MikeChino writes: Is there anything the iPhone can’t do? Researchers at NASA’s Homeland Security Cell-All program have brought the latest mind-boggling application to Apple’s phone in the form of a stamp-sized chemical sniffing device. The prototype chemical sensor can sniff small amounts of chemicals like methane, ammonia, and chlorine gas. There are a number of uses for the chemical sensor: it could provide early information on a chemical attack, confirm suspicions of methane emissions from local factories, or just give everyday users information about the chemicals present in their everyday environments.
MMBK writes: "By augmenting a low-cost Motorola phone with GPS and a battery of applications, Dominguez’s goal is to help illegal immigrants complete safe border crossings without being sent back by the Border Patrol or getting shot in the face by American 'patriots.'"
Busshy writes: PSP Hackers have once again defeated Sonys attempts to stop Homebrew and Piracy on their new digital only console the PSPGo, today a Proof of concept Video has been posted that shows the PSP Go playing the Megadrive emulator for PSP called Picodrive on a custom firmware installed on the console.
vvaduva writes: Basic algebra involving fractions and decimals stumped a group of City University of New York freshmen — suggesting city schools aren't preparing them, a CUNY report shows. During their first math class at one of CUNY's four-year colleges, 90% of 200 students tested couldn't solve a simple algebra problem, the report by the CUNY Council of Math Chairs found. Only a third could convert a fraction into a decimal.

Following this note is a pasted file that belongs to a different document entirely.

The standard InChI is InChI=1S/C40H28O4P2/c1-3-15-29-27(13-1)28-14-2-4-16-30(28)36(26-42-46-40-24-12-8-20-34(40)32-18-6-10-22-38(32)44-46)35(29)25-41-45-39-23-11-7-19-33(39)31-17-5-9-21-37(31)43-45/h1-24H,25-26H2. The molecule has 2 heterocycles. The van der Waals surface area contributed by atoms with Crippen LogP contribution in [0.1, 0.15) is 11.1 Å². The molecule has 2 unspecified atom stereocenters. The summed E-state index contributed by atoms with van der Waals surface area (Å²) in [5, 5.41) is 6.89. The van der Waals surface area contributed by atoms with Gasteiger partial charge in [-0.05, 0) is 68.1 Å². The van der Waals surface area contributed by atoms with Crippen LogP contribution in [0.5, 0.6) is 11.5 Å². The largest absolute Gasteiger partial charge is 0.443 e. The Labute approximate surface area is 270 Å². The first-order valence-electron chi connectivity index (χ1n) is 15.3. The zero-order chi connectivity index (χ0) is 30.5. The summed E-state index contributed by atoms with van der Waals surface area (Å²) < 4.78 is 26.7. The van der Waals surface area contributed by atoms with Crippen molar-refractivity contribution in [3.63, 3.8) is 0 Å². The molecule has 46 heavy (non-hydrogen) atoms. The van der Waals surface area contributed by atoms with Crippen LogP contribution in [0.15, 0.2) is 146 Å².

richardkelleher writes: It seems it is not always rolling downhill, sometimes it is armor!
"A beetle apparently protects itself by constructing armor made from excrement, researchers now reveal. Scientists investigated case-bearing leaf beetles, which are found worldwide. Females of these species typically construct bell-shaped receptacles made of feces around an egg immediately after they lay one. "
"Microsoft confirmed that it had banned a 'small percentage' of the 20 million Xbox Live users worldwide.
paulraps writes: Forget Spotify and Skype: the latest strangely-named-but-hey-it's-free service from Sweden offers users streamed on-demand movies free of charge, has deals with two major Hollywood studios, and is called Voddler. Since its launch two weeks ago, the service has signed up a quarter of a million users and has almost the same number queuing for an invitation. After signing deals with Disney and Paramount, the company access to thousands of films, which are shown uninterrupted after a barrage of ads. The target is the file-sharing generation: "Our customers can be sure that Voddler is totally legal, secure, and that there are no risks of computer viruses infecting their machines from downloaded files," says executive vice president Zoran Slavic.